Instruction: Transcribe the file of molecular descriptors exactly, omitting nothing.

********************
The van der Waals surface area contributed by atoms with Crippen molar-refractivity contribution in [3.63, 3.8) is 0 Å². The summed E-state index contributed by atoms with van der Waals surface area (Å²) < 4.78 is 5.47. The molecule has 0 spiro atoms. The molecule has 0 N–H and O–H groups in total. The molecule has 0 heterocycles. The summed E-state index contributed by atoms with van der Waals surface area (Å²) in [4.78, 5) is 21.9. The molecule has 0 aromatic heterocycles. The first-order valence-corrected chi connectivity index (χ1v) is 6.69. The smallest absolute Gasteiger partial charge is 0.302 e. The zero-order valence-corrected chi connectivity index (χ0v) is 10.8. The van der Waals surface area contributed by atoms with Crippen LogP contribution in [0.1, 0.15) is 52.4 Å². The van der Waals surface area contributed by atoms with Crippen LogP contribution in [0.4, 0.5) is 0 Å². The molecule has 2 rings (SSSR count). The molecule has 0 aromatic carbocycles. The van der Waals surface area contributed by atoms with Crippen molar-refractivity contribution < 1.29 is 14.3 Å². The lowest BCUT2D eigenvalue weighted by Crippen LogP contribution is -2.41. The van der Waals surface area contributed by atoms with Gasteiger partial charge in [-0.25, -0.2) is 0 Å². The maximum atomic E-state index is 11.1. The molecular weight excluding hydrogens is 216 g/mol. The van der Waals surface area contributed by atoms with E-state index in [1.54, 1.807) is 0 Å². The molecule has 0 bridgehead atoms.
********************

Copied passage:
The van der Waals surface area contributed by atoms with Crippen molar-refractivity contribution in [3.63, 3.8) is 0 Å². The summed E-state index contributed by atoms with van der Waals surface area (Å²) < 4.78 is 5.47. The molecule has 0 spiro atoms. The molecule has 0 N–H and O–H groups in total. The molecule has 0 heterocycles. The summed E-state index contributed by atoms with van der Waals surface area (Å²) in [4.78, 5) is 21.9. The molecule has 0 aromatic heterocycles. The first-order valence-corrected chi connectivity index (χ1v) is 6.69. The smallest absolute Gasteiger partial charge is 0.302 e. The zero-order valence-corrected chi connectivity index (χ0v) is 10.8. The van der Waals surface area contributed by atoms with Crippen LogP contribution in [0.1, 0.15) is 52.4 Å². The van der Waals surface area contributed by atoms with Crippen LogP contribution in [0.4, 0.5) is 0 Å². The molecule has 2 rings (SSSR count). The molecule has 0 aromatic carbocycles. The van der Waals surface area contributed by atoms with Crippen molar-refractivity contribution < 1.29 is 14.3 Å². The lowest BCUT2D eigenvalue weighted by Crippen LogP contribution is -2.41. The van der Waals surface area contributed by atoms with Gasteiger partial charge in [-0.25, -0.2) is 0 Å². The maximum atomic E-state index is 11.1. The molecular weight excluding hydrogens is 216 g/mol. The van der Waals surface area contributed by atoms with E-state index in [1.54, 1.807) is 0 Å². The molecule has 0 bridgehead atoms.